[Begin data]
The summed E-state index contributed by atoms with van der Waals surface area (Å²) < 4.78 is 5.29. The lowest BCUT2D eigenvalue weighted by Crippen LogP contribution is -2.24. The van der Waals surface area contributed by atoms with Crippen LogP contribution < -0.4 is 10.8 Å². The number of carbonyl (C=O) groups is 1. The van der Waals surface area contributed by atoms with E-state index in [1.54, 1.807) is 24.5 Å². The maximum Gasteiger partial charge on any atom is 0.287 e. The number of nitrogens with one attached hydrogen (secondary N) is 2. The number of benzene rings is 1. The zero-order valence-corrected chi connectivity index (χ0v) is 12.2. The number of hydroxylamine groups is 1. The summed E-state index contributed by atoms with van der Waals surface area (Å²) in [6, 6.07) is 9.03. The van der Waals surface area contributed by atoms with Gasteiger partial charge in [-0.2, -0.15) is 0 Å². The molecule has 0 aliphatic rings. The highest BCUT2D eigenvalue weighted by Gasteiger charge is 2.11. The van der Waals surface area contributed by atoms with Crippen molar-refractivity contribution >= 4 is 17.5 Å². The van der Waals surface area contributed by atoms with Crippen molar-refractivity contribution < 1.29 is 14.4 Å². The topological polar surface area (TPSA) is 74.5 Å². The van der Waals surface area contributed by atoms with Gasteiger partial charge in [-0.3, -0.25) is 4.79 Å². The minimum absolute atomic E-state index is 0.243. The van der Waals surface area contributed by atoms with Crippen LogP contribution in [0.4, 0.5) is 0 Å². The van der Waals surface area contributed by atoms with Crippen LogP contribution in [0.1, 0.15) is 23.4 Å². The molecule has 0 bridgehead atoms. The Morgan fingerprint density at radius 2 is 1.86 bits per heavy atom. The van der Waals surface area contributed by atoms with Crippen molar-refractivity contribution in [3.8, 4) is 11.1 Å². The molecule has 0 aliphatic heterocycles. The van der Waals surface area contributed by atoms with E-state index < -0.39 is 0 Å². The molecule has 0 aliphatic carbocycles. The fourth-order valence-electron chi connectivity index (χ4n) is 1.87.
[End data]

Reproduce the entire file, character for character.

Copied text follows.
The summed E-state index contributed by atoms with van der Waals surface area (Å²) < 4.78 is 5.29. The lowest BCUT2D eigenvalue weighted by Crippen LogP contribution is -2.24. The van der Waals surface area contributed by atoms with Crippen LogP contribution < -0.4 is 10.8 Å². The number of carbonyl (C=O) groups is 1. The van der Waals surface area contributed by atoms with E-state index in [1.54, 1.807) is 24.5 Å². The maximum Gasteiger partial charge on any atom is 0.287 e. The number of nitrogens with one attached hydrogen (secondary N) is 2. The number of benzene rings is 1. The zero-order valence-corrected chi connectivity index (χ0v) is 12.2. The number of hydroxylamine groups is 1. The summed E-state index contributed by atoms with van der Waals surface area (Å²) in [6, 6.07) is 9.03. The van der Waals surface area contributed by atoms with Gasteiger partial charge in [-0.2, -0.15) is 0 Å². The molecule has 0 aliphatic rings. The highest BCUT2D eigenvalue weighted by Gasteiger charge is 2.11. The van der Waals surface area contributed by atoms with Crippen molar-refractivity contribution >= 4 is 17.5 Å². The van der Waals surface area contributed by atoms with Crippen molar-refractivity contribution < 1.29 is 14.4 Å². The topological polar surface area (TPSA) is 74.5 Å². The van der Waals surface area contributed by atoms with Gasteiger partial charge in [-0.3, -0.25) is 4.79 Å². The minimum absolute atomic E-state index is 0.243. The van der Waals surface area contributed by atoms with Crippen LogP contribution in [0.4, 0.5) is 0 Å². The van der Waals surface area contributed by atoms with Crippen LogP contribution in [0.1, 0.15) is 23.4 Å². The molecule has 0 bridgehead atoms. The Morgan fingerprint density at radius 2 is 1.86 bits per heavy atom. The van der Waals surface area contributed by atoms with Crippen molar-refractivity contribution in [3.8, 4) is 11.1 Å². The molecule has 0 aliphatic heterocycles. The van der Waals surface area contributed by atoms with E-state index < -0.39 is 0 Å². The molecule has 0 aliphatic carbocycles. The fourth-order valence-electron chi connectivity index (χ4n) is 1.87.